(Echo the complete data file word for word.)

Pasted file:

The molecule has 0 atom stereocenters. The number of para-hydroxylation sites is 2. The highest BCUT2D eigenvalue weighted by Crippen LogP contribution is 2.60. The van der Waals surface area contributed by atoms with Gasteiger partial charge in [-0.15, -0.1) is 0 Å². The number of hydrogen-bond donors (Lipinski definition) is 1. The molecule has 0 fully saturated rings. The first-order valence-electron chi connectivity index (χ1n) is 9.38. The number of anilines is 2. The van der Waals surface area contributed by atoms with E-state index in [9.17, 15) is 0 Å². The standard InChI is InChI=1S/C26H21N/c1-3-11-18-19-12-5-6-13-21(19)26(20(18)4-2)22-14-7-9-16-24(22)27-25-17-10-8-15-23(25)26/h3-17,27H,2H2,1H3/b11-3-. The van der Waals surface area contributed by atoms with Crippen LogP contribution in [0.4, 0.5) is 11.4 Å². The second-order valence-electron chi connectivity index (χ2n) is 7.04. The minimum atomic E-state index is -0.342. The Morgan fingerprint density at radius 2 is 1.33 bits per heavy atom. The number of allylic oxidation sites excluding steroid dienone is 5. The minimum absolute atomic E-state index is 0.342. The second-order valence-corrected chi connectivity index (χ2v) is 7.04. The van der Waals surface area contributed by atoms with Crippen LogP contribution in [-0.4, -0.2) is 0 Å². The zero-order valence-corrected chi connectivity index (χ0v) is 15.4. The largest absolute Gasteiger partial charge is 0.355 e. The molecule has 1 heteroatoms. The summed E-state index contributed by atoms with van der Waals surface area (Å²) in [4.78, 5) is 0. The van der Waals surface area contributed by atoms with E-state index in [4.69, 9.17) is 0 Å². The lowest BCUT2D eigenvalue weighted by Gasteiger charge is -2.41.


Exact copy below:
The molecule has 0 atom stereocenters. The number of para-hydroxylation sites is 2. The highest BCUT2D eigenvalue weighted by Crippen LogP contribution is 2.60. The van der Waals surface area contributed by atoms with Gasteiger partial charge in [-0.15, -0.1) is 0 Å². The number of hydrogen-bond donors (Lipinski definition) is 1. The molecule has 0 fully saturated rings. The first-order valence-electron chi connectivity index (χ1n) is 9.38. The number of anilines is 2. The van der Waals surface area contributed by atoms with E-state index in [9.17, 15) is 0 Å². The standard InChI is InChI=1S/C26H21N/c1-3-11-18-19-12-5-6-13-21(19)26(20(18)4-2)22-14-7-9-16-24(22)27-25-17-10-8-15-23(25)26/h3-17,27H,2H2,1H3/b11-3-. The van der Waals surface area contributed by atoms with Crippen LogP contribution in [0.4, 0.5) is 11.4 Å². The second-order valence-electron chi connectivity index (χ2n) is 7.04. The minimum atomic E-state index is -0.342. The Morgan fingerprint density at radius 2 is 1.33 bits per heavy atom. The number of allylic oxidation sites excluding steroid dienone is 5. The minimum absolute atomic E-state index is 0.342. The second-order valence-corrected chi connectivity index (χ2v) is 7.04. The van der Waals surface area contributed by atoms with Crippen LogP contribution in [-0.4, -0.2) is 0 Å². The zero-order valence-corrected chi connectivity index (χ0v) is 15.4. The largest absolute Gasteiger partial charge is 0.355 e. The molecule has 1 heteroatoms. The summed E-state index contributed by atoms with van der Waals surface area (Å²) in [4.78, 5) is 0. The van der Waals surface area contributed by atoms with E-state index in [4.69, 9.17) is 0 Å². The lowest BCUT2D eigenvalue weighted by Gasteiger charge is -2.41.